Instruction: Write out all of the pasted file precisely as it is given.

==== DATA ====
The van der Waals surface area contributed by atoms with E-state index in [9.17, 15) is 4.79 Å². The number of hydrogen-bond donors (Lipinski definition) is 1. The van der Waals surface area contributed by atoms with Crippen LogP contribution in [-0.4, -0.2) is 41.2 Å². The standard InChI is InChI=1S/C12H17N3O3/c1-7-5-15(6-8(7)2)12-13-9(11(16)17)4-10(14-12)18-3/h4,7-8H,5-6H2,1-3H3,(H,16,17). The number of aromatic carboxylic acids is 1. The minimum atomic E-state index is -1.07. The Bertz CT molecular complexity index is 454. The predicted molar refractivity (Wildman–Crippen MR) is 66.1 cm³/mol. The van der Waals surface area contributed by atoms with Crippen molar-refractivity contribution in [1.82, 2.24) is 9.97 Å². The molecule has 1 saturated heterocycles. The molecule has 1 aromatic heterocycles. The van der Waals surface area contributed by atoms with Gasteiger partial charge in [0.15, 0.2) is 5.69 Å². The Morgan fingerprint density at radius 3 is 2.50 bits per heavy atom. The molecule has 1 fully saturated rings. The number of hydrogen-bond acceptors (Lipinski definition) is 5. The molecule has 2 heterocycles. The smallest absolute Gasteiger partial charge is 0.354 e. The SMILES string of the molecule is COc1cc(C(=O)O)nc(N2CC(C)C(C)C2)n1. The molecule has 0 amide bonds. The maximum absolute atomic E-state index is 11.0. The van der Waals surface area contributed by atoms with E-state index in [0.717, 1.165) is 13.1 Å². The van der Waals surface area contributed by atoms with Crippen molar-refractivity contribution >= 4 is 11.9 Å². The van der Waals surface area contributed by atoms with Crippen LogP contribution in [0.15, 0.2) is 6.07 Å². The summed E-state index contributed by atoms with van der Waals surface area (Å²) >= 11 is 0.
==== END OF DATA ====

The van der Waals surface area contributed by atoms with E-state index in [9.17, 15) is 4.79 Å². The number of hydrogen-bond donors (Lipinski definition) is 1. The van der Waals surface area contributed by atoms with Crippen LogP contribution in [-0.4, -0.2) is 41.2 Å². The standard InChI is InChI=1S/C12H17N3O3/c1-7-5-15(6-8(7)2)12-13-9(11(16)17)4-10(14-12)18-3/h4,7-8H,5-6H2,1-3H3,(H,16,17). The number of aromatic carboxylic acids is 1. The minimum atomic E-state index is -1.07. The Bertz CT molecular complexity index is 454. The predicted molar refractivity (Wildman–Crippen MR) is 66.1 cm³/mol. The van der Waals surface area contributed by atoms with Crippen molar-refractivity contribution in [1.82, 2.24) is 9.97 Å². The molecule has 1 saturated heterocycles. The molecule has 1 aromatic heterocycles. The van der Waals surface area contributed by atoms with Gasteiger partial charge in [0.15, 0.2) is 5.69 Å². The Morgan fingerprint density at radius 3 is 2.50 bits per heavy atom. The molecule has 1 fully saturated rings. The number of hydrogen-bond acceptors (Lipinski definition) is 5. The molecule has 2 heterocycles. The smallest absolute Gasteiger partial charge is 0.354 e. The SMILES string of the molecule is COc1cc(C(=O)O)nc(N2CC(C)C(C)C2)n1. The molecule has 0 amide bonds. The maximum absolute atomic E-state index is 11.0. The van der Waals surface area contributed by atoms with E-state index in [0.717, 1.165) is 13.1 Å². The van der Waals surface area contributed by atoms with Crippen molar-refractivity contribution >= 4 is 11.9 Å². The van der Waals surface area contributed by atoms with Crippen LogP contribution in [0.15, 0.2) is 6.07 Å². The summed E-state index contributed by atoms with van der Waals surface area (Å²) >= 11 is 0.